Preview an SRT stream in a standard browser with WHEP and WebRTC
The Secure Reliable Transport protocol (SRT) is an industry standard for point to point media transport over Internet. This year YouTube announced that they are joining the SRT Alliance so we would expect they will provide support for SRT as ingest transport protocol in addition to RTMP quite soon. The open source video production software OBS that is very popular among streamers now also supports SRT as the output transport protocol.
SRT protocol is an extension to the User Datagram Protocol (UDP) and thus not possible to use directly in a standard web browser. One of the options for streaming video to a browser in real-time latency is to use WebRTC. A set of standard that the majority of web browsers support today. However, until recently a standard protocol for consuming media using WebRTC has been missing and with the IETF initiative of WebRTC HTTP Egress Protocol (WHEP) that gap will be filled. Should be noted though that this is in an early draft and the protocol details are still being discussed and changes are made.
We have developed and open sourced a tool, srt-whep, that combines these two protocols and technologies to enable a number of use cases that we will walk through in this post.
Program Output Monitor
One use case is to provide web browser based program output monitor to monitor what is being streamed to the streaming platform. This gives you a real-time feedback stream that for example a reporter on the field can use to know when to come in. That reporter can just go to a web page using the web browser in their mobile phone without having to install any application.
In this example we are using OBS and the SRT output in caller mode (default) and the srt-whep application running in listener mode.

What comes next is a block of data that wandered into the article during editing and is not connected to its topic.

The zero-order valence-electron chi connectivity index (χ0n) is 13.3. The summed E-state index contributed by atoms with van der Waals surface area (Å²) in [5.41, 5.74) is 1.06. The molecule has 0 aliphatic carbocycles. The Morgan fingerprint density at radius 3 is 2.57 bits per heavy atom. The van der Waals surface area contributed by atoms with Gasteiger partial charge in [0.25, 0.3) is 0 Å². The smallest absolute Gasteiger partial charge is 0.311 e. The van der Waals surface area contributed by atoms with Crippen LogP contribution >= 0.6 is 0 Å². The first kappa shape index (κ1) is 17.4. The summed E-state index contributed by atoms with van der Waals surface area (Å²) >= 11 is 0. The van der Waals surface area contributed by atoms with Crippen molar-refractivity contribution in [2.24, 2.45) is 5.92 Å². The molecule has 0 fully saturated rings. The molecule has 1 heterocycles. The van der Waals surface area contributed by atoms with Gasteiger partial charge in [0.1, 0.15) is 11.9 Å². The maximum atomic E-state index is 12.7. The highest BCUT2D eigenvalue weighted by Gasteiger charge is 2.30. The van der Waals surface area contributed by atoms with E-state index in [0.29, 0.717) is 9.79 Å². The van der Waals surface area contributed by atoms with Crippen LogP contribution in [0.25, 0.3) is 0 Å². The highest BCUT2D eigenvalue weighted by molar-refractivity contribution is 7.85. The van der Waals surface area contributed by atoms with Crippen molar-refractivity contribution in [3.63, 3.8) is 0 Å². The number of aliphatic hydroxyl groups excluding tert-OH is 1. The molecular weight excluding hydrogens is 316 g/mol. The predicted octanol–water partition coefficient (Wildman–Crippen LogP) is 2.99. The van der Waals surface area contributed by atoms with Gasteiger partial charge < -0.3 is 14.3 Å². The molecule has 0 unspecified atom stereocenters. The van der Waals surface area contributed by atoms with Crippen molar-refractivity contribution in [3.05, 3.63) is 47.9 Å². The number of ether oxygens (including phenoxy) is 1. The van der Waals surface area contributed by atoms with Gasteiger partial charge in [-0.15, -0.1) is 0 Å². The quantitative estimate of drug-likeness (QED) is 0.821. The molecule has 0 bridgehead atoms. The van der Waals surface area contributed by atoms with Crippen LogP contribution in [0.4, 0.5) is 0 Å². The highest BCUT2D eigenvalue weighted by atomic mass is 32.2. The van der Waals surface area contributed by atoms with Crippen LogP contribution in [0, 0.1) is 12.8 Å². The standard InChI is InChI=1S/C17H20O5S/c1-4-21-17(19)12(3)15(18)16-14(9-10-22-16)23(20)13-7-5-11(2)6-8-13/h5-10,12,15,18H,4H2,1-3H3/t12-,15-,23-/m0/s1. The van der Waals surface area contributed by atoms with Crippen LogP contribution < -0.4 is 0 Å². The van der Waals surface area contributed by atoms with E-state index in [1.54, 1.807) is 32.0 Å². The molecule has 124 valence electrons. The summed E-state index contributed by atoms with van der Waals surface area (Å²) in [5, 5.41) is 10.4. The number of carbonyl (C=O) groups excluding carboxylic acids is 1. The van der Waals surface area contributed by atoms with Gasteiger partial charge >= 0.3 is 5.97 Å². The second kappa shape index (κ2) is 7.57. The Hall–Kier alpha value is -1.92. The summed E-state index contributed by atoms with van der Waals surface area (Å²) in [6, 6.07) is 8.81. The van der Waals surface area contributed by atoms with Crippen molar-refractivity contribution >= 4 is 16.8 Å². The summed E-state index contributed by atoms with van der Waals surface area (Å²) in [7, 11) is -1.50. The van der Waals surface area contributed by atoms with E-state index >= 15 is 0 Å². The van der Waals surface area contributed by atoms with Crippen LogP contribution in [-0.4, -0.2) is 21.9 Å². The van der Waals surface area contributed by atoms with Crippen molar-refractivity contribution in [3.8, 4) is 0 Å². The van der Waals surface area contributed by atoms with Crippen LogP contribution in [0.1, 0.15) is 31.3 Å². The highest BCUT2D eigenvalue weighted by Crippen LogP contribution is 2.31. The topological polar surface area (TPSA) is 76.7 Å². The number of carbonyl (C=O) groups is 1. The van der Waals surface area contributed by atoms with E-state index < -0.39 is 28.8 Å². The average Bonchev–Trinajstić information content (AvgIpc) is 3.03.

srt-whep -i 0.0.0.0:1234 -o <streaming-platform>:<port> -p 8080 -s listener
Configure the OBS stream output to point to the server where the srt-whep application is running and port 1234 in this example. The WHEP channel URL is then available on http://<srt-whep-server>:8080/channel and can be played back using a WHEP web player. A demo of a WHEP web player is available here: https://webrtc.player.eyevinn.technology/
Another use case is to display a multiview / mosaic rendered and transported over SRT in a standard web browser and with a standard WHEP web player.
In this example the multiview renderer service is running in SRT listener mode and that means we will need to run the srt-whep application in caller mode.
srt-whep -i <multiview-renderer-ip>:<multiview-port> \
-o 0.0.0.0:1234 \
-p 8080 \
The WHEP channel URL is the same but the pass-through SRT is available in SRT listener mode.
And another use case is to be able to monitor the incoming media to a streaming platform in a standard web browser. A setup that could look like this.
And where you would run the srt-whep application with these arguments and in listener mode.
srt-whep -i 0.0.0.0:1234 -o <transcoder-ip>:<port> -p 8080 -s listener
As mentioned the WHEP standard is still a moving target and there are an active discussion about whether the server or the client should initiate the SDP offer. We have chosen to implement this application with the server-side initiated offer as in this scenario there are no real room for negotiation as the application just pass-through what it receives and no transcoding is taking place.
The benefit of a solution based on standard protocols is that you are not locking yourself into a specific vendor, neither on the playback side or the components on the backend side.
This application is available as open source on our GitHub and we welcome you to try it out and provide feedback or pull requests.